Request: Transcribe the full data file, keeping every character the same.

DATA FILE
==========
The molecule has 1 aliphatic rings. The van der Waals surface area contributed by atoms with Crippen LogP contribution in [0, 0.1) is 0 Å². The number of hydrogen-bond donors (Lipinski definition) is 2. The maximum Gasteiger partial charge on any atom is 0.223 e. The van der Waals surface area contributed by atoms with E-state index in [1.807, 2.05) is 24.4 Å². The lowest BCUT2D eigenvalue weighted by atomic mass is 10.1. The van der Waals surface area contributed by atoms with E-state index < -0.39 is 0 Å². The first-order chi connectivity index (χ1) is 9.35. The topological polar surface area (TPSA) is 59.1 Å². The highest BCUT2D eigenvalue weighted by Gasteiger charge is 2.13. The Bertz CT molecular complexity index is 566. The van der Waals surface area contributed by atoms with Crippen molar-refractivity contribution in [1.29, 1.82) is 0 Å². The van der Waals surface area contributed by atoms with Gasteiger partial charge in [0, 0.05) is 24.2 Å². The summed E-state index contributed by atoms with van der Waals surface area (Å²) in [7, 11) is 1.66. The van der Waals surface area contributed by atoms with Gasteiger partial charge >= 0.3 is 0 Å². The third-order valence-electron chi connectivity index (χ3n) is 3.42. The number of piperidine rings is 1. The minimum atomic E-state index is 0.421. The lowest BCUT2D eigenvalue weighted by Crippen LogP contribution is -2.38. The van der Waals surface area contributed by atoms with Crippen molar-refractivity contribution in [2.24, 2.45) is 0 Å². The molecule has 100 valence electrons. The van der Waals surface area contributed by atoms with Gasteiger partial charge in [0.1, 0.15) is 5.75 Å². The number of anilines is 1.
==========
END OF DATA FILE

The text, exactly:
The molecule has 1 aliphatic rings. The van der Waals surface area contributed by atoms with Crippen LogP contribution in [0, 0.1) is 0 Å². The number of hydrogen-bond donors (Lipinski definition) is 2. The maximum Gasteiger partial charge on any atom is 0.223 e. The van der Waals surface area contributed by atoms with E-state index in [1.807, 2.05) is 24.4 Å². The lowest BCUT2D eigenvalue weighted by atomic mass is 10.1. The van der Waals surface area contributed by atoms with E-state index < -0.39 is 0 Å². The first-order chi connectivity index (χ1) is 9.35. The topological polar surface area (TPSA) is 59.1 Å². The highest BCUT2D eigenvalue weighted by Gasteiger charge is 2.13. The Bertz CT molecular complexity index is 566. The van der Waals surface area contributed by atoms with Crippen molar-refractivity contribution in [1.29, 1.82) is 0 Å². The van der Waals surface area contributed by atoms with Gasteiger partial charge in [0, 0.05) is 24.2 Å². The summed E-state index contributed by atoms with van der Waals surface area (Å²) in [7, 11) is 1.66. The van der Waals surface area contributed by atoms with Gasteiger partial charge >= 0.3 is 0 Å². The third-order valence-electron chi connectivity index (χ3n) is 3.42. The number of piperidine rings is 1. The minimum atomic E-state index is 0.421. The lowest BCUT2D eigenvalue weighted by Crippen LogP contribution is -2.38. The van der Waals surface area contributed by atoms with Crippen molar-refractivity contribution in [2.24, 2.45) is 0 Å². The molecule has 100 valence electrons. The van der Waals surface area contributed by atoms with Gasteiger partial charge in [0.1, 0.15) is 5.75 Å². The number of anilines is 1.